Border agents in Arizona were told this week the agency is preparing to expand Title 42 to turn back more Central American families in the Tucson sector, where several large groups have crossed in the past week, according to one agent who spoke on the condition of anonymity because they were not allowed to discuss the matter with reporters.
The administration insists the decision to use the policy is made by health authorities at the Centers for Disease Control and Prevention, rather than border agencies. Unaccompanied minors, who have also recently arrived in greater numbers, have been exempted from Title 42 returns by the Biden administration.
The American Civil Liberties Union has sued the government to stop the expulsion of families under Title 42, but in recent months attorneys have negotiated with the Biden administration to scale back its use and coordinate a safe entry for vulnerable families waiting in dangerous Mexican border cities.
ACLU attorney Lee Gelernt, who has led the court challenge, threatened to put new legal pressure on the administration if the health-related expulsions do not cease. “If CDC is going to continue with Title 42, they need to be prepared for a lawsuit and to answer very specific questions in a deposition about whether they genuinely believed there was no way to process asylum seekers safely,” he said in an interview.
“The U.S. cannot close down the asylum process whenever there is any risk of a variant,” Gelernt said. “The government has more than enough resources to do it safely.”
Biden administration officials blame the Title 42 policy for an increase in repeat border-crossing attempts by migrants who try to sneak past agents again and again. The quantity of border crossers is now so large that if Title 42 were lifted, agents would not be able to safely detain migrants, especially if large numbers seek asylum, analysts say. But the policy doesn’t discourage unlawful entries either, said Andrew Selee, president of the nonpartisan Migration Policy Institute in Washington.
“Title 42 has clearly outlived its usefulness as a deterrent, and it has huge problems from a humanitarian protection standpoint,” Selee said. “But until the administration can figure out its next steps on the asylum system and how to safely keep people in a congregant setting in the middle of a pandemic, it’s hard to figure out at what moment they let go.”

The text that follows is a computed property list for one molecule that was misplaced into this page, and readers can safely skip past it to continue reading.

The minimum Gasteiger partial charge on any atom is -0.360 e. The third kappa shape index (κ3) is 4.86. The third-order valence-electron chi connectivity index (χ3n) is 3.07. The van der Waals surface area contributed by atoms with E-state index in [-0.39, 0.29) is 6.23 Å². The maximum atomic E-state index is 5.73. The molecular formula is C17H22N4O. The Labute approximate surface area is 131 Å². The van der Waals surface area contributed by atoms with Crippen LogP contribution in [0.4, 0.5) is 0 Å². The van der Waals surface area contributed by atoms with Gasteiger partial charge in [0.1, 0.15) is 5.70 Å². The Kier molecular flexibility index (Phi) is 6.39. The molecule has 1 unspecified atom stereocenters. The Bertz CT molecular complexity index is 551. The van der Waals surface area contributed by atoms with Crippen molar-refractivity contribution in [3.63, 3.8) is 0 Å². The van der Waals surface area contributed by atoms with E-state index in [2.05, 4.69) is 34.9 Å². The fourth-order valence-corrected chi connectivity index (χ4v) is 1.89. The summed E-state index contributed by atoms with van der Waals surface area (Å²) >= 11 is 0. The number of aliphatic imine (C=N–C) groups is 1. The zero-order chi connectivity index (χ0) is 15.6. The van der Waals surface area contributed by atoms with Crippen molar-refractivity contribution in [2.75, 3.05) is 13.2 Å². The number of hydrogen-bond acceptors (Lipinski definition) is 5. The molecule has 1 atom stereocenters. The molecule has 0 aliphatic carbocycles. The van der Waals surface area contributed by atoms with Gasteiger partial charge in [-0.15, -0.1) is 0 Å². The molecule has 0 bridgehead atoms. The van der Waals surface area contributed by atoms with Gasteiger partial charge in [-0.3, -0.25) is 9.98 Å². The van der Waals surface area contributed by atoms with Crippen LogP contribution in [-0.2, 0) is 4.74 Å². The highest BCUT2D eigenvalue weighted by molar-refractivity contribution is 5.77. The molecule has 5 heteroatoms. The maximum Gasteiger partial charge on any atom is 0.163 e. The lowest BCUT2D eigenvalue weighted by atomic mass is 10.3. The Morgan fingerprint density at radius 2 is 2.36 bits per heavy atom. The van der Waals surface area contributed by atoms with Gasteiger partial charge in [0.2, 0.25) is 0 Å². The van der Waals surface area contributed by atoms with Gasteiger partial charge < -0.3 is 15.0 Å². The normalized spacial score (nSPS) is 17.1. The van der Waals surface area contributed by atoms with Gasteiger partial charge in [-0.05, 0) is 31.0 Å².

The growing volume of border apprehensions and releases has once more aggravated local officials in the Rio Grande Valley and Laredo, Tex., whose communities have been slammed by the pandemic. A rising number of pediatric coronavirus cases and hospitalizations has startled health officials.
“We've never had more than five kids in the hospital; now we have 15,” Hidalgo County health official Ivan Melendez said. “With school coming up, we know it could be a disaster.”
Shelters are running out of beds, with thousands of migrants arriving each day and many testing positive for the coronavirus. The shelters have been renting hotels to isolate families who test positive. While most don't leave the hotels, there is no legal mandate that compels them to stay in place, officials said.
This week, after a visibly ill migrant mother with children who were sneezing and coughing walked into a fast-food restaurant to eat in La Joya, Tex., local residents called the police, suspecting the unmasked family was infected and staying at a nearby hotel, said Sgt. Manuel Casas.
“This is day after day,” Casas said. “We get hundreds of people, and they could all be sick.”
Hidalgo County Judge Richard Cortez asked the federal government to suspend releasing migrants who test positive for the virus to prevent its spread in his community. It was a stark departure for a county that has accommodated the large numbers of migrant families, resisting tougher border enforcement measures called for by Texas Gov. Greg Abbott (R).
On Wednesday — a day that state health officials reported more than 10,000 new cases for the first time since February — Abbott ordered state police to stop any vehicle suspected to be carrying migrants “who pose a risk of carrying COVID-19 into Texas communities.”
“The facts have changed,” Cortez said. “The volume has gotten to the point where it's not manageable.”
Arelis R. Hernández in San Antonio contributed to this report.